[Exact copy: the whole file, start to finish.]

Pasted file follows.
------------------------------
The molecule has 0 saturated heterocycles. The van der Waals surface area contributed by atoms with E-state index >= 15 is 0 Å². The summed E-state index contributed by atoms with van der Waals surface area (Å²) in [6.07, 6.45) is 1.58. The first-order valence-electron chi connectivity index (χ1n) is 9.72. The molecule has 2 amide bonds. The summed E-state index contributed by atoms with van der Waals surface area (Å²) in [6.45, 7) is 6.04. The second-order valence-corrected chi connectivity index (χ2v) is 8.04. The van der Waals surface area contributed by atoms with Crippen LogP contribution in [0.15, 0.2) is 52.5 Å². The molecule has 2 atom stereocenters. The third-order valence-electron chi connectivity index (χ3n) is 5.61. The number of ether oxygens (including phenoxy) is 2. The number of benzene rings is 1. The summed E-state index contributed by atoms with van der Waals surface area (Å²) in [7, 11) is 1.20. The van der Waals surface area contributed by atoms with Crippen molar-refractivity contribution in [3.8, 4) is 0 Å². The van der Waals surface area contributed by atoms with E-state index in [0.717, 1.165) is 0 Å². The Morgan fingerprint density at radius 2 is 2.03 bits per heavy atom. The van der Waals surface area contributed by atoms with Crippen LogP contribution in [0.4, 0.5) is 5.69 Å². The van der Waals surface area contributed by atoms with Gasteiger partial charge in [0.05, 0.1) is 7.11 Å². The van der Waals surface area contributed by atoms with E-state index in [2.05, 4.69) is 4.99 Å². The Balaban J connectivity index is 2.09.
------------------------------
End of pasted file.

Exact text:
The molecule has 0 saturated heterocycles. The van der Waals surface area contributed by atoms with E-state index >= 15 is 0 Å². The summed E-state index contributed by atoms with van der Waals surface area (Å²) in [6.07, 6.45) is 1.58. The first-order valence-electron chi connectivity index (χ1n) is 9.72. The molecule has 2 amide bonds. The summed E-state index contributed by atoms with van der Waals surface area (Å²) in [6.45, 7) is 6.04. The second-order valence-corrected chi connectivity index (χ2v) is 8.04. The van der Waals surface area contributed by atoms with Crippen LogP contribution in [0.15, 0.2) is 52.5 Å². The molecule has 2 atom stereocenters. The third-order valence-electron chi connectivity index (χ3n) is 5.61. The number of ether oxygens (including phenoxy) is 2. The number of benzene rings is 1. The summed E-state index contributed by atoms with van der Waals surface area (Å²) in [7, 11) is 1.20. The van der Waals surface area contributed by atoms with Crippen molar-refractivity contribution in [3.8, 4) is 0 Å². The van der Waals surface area contributed by atoms with E-state index in [0.717, 1.165) is 0 Å². The Morgan fingerprint density at radius 2 is 2.03 bits per heavy atom. The van der Waals surface area contributed by atoms with Crippen LogP contribution in [0.4, 0.5) is 5.69 Å². The van der Waals surface area contributed by atoms with Gasteiger partial charge in [0.05, 0.1) is 7.11 Å². The van der Waals surface area contributed by atoms with E-state index in [2.05, 4.69) is 4.99 Å². The Balaban J connectivity index is 2.09.